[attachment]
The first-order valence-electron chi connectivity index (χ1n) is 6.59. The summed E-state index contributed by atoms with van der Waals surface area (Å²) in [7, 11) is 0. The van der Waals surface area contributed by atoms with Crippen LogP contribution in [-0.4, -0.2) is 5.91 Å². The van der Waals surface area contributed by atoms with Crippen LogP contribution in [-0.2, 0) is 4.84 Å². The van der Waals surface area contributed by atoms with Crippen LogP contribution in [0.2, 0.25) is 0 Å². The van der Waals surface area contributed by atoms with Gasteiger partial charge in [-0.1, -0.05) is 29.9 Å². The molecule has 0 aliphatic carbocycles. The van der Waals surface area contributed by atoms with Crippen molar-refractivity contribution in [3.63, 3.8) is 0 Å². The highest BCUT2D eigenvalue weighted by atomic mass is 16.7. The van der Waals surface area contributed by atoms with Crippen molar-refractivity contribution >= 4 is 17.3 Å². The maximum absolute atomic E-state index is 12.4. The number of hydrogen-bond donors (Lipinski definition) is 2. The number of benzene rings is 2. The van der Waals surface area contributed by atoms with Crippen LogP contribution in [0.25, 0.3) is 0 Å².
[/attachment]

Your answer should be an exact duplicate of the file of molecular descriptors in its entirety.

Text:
The first-order valence-electron chi connectivity index (χ1n) is 6.59. The summed E-state index contributed by atoms with van der Waals surface area (Å²) in [7, 11) is 0. The van der Waals surface area contributed by atoms with Crippen LogP contribution in [-0.4, -0.2) is 5.91 Å². The van der Waals surface area contributed by atoms with Crippen LogP contribution in [-0.2, 0) is 4.84 Å². The van der Waals surface area contributed by atoms with Crippen LogP contribution in [0.2, 0.25) is 0 Å². The van der Waals surface area contributed by atoms with Gasteiger partial charge in [-0.1, -0.05) is 29.9 Å². The molecule has 0 aliphatic carbocycles. The van der Waals surface area contributed by atoms with Crippen molar-refractivity contribution in [3.63, 3.8) is 0 Å². The highest BCUT2D eigenvalue weighted by atomic mass is 16.7. The van der Waals surface area contributed by atoms with Crippen molar-refractivity contribution >= 4 is 17.3 Å². The maximum absolute atomic E-state index is 12.4. The number of hydrogen-bond donors (Lipinski definition) is 2. The number of benzene rings is 2. The van der Waals surface area contributed by atoms with Crippen LogP contribution in [0.25, 0.3) is 0 Å².